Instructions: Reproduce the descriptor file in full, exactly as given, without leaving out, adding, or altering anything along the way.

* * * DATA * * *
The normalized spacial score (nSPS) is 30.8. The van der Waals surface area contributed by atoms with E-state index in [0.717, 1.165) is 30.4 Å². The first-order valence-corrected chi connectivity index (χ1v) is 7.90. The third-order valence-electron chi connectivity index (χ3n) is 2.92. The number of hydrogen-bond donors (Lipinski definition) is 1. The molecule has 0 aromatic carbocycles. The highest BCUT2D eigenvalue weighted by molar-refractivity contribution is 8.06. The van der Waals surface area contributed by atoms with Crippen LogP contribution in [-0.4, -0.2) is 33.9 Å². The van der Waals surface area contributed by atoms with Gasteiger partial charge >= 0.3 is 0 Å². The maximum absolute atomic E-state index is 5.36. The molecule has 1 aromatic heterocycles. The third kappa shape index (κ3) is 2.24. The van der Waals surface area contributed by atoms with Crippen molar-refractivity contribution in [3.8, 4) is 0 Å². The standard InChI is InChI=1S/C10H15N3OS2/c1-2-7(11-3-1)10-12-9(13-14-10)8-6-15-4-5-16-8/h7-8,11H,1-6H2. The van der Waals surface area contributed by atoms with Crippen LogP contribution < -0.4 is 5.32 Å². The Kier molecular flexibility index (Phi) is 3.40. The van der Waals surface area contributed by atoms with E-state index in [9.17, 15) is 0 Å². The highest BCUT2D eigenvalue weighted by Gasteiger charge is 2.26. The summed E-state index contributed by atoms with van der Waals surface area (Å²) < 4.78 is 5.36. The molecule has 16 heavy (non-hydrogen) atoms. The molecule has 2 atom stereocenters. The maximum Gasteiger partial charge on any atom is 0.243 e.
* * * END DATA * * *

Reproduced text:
The normalized spacial score (nSPS) is 30.8. The van der Waals surface area contributed by atoms with E-state index in [0.717, 1.165) is 30.4 Å². The first-order valence-corrected chi connectivity index (χ1v) is 7.90. The third-order valence-electron chi connectivity index (χ3n) is 2.92. The number of hydrogen-bond donors (Lipinski definition) is 1. The molecule has 0 aromatic carbocycles. The highest BCUT2D eigenvalue weighted by molar-refractivity contribution is 8.06. The van der Waals surface area contributed by atoms with Crippen LogP contribution in [-0.4, -0.2) is 33.9 Å². The van der Waals surface area contributed by atoms with Gasteiger partial charge >= 0.3 is 0 Å². The maximum absolute atomic E-state index is 5.36. The molecule has 1 aromatic heterocycles. The third kappa shape index (κ3) is 2.24. The van der Waals surface area contributed by atoms with Crippen molar-refractivity contribution in [3.8, 4) is 0 Å². The standard InChI is InChI=1S/C10H15N3OS2/c1-2-7(11-3-1)10-12-9(13-14-10)8-6-15-4-5-16-8/h7-8,11H,1-6H2. The van der Waals surface area contributed by atoms with Crippen LogP contribution < -0.4 is 5.32 Å². The Kier molecular flexibility index (Phi) is 3.40. The van der Waals surface area contributed by atoms with E-state index in [9.17, 15) is 0 Å². The highest BCUT2D eigenvalue weighted by Gasteiger charge is 2.26. The summed E-state index contributed by atoms with van der Waals surface area (Å²) < 4.78 is 5.36. The molecule has 16 heavy (non-hydrogen) atoms. The molecule has 2 atom stereocenters. The maximum Gasteiger partial charge on any atom is 0.243 e.